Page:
A Multi-Angled View of a Pure Sound Experience
This DVD is basically everything I thought I wanted: a visual representation of one of my favorite live albums ever, 2002’s Live at Stern Grove in San Francisco. Tabla Beat Science, as I’ve said before, is a great multi-ethnic jam band headed up by charismatic percussion god Zakir Hussain and featuring some of the real studs of electro-Indian/African/American music, and the idea of seeing how they actually do their shit in concert was almost too much to believe. I mean, I guess I should have known that a label called Palm Pictures was going to do lots of DVD action with its artists. I’m just saying I was excited, okay?
It starts out, as does the original album, with an epic duet between Hussain and sarangi master Ustad Sultan Khan. I was eager to see this because it seemed that there was no way that two humans could make all the sounds they made, but here’s the evidence: yes, Zakir Hussain can make that many timed and tuned drum sounds with just two drums and two hands, and yes, Khan can make an ancient Indian cello-like instrument sound like a violin AND like a metal guitar AND like a sitar, just by varying the way he bows the thing. When you just hear this on disc, it doesn’t really communicate the way these two interact, which is pretty awesome to see-a look or glance here, and they’re off on a new path, clearly improvising all the way, at times bursting into delighted surprised smiles when they see what the other is up to.
Talamanam Sound Clash: Further Adventures in Hypercussion [DVD]
US DVD: 7 Oct 2003
UK DVD: Available as import
If the whole DVD was taken up with these two, I personally would be fascinated, but I realize that this sort of thing isn’t everyone’s cup of tea. Director Alex Winter throws in reaction shots of the crowd, obviously digging it in the club, and occasionally tries to pretty it up with haunting images of Indian vistas and cool-looking sculptures, which is admirable in a way, even though it kind of annoys me. But of course the rest of the band has to come in, so it couldn’t just be these two guys anyway.
And it really is a kick-ass band. Indian/American Karsh Kale, probably the second-greatest tabla player I’ve ever heard, sits down at the drum kit and shows he can bash it out with the best; Bill Laswell, who got the whole thing together in the first place, is on bass; the Indian techno team called MIDIval PunditZ are on the decks, sampling and replaying things live during the performance; Fabian Asultany squiggles and rocks out on synthesizer; and XXXX “Gigi” Shibabaw does her singing thing on the far right for a couple of tracks. Every one of them could credibly lead their own band (actually, most of them do), but watching them play together is quite an experience.
But it’s not always a dynamic experience. Hussain and Khan and Kale are undeniably having fun onstage, interacting with and trying to one-up each other-the tabla/drum battle between Hussain and Kale is a hoot, they’re trying to duet beat for beat, it’s awesome-and the performance really revolves around them. But Laswell isn’t having any of that “fun” stuff; his disengagement might be due to shyness or the weird position of being the only “white guy” on stage, but he comes off pissy, a negative energy zone. Gigi is a great singer and has a funky thing going on, but she just appears and sings her tracks to the audience and then disappears without really seeming part of the band. And the PunditZ and Asultany are relegated to background presences, shadowy gnomes doing their brave service without flair or flash.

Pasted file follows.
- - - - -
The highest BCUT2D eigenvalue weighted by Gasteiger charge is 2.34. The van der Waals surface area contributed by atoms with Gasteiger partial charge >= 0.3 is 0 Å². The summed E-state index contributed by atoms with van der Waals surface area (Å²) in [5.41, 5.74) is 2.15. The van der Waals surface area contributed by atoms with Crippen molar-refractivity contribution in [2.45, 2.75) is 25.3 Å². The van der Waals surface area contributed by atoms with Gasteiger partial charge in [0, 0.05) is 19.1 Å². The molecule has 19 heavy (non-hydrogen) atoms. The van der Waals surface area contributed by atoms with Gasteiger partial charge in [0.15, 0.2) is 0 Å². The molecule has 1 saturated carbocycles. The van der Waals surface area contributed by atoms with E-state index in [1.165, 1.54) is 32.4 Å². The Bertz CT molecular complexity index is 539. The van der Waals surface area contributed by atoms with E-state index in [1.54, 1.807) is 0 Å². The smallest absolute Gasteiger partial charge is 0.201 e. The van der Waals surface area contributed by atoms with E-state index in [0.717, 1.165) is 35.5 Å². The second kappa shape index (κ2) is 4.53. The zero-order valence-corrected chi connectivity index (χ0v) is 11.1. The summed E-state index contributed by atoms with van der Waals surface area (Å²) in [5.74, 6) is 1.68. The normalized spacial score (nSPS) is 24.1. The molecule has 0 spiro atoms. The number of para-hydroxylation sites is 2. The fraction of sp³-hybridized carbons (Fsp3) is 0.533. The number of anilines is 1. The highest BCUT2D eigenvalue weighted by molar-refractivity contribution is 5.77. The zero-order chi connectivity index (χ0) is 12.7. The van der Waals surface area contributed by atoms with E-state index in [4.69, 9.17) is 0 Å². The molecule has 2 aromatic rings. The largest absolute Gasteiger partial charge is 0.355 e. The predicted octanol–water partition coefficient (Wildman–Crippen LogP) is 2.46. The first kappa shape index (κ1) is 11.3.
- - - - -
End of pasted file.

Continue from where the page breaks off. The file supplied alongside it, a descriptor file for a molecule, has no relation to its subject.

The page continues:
Which is all fine, not everyone in a band is gonna be all glitz and glamour, that would be boring too. But it sounds better than it looks. There is a momentary tease here when the DVD promises that we can control the images that go with the music by choosing on what to focus-but the alternate images offered are limited, just focusing on one other bandmember or showing pretty landscape shots or crowd reactions or something. I wanted full access, dammit!
Maybe I’m just reacting to the similarities of the music here to the CD they’ve already released; recorded right around the same time, this DVD features either the exact same songs or renamed versions of those tracks, sometimes elongated somewhat but bearing the exact same structure. Come on, where’s the left-field cover of “96 Tears” or “Oops I Did It Again” or whatever? And the extras aren’t really much to speak of: a press conference here, a trip to India there, eh. I would have loved a “Making of the Band” feature, but alas it was not to be. Ultimately, if you have the album, you really don’t need the DVD, and vice versa.
But hey, what the hell am I quibbling about? When it comes down to it, this is a visual representation of some of the most important and beautiful music being made today. It shows not only how that music gets made, but does so capably and with some cool flourishes. So yeah, this is probably something you need if you’re into this kind of music, or international techno, at all.
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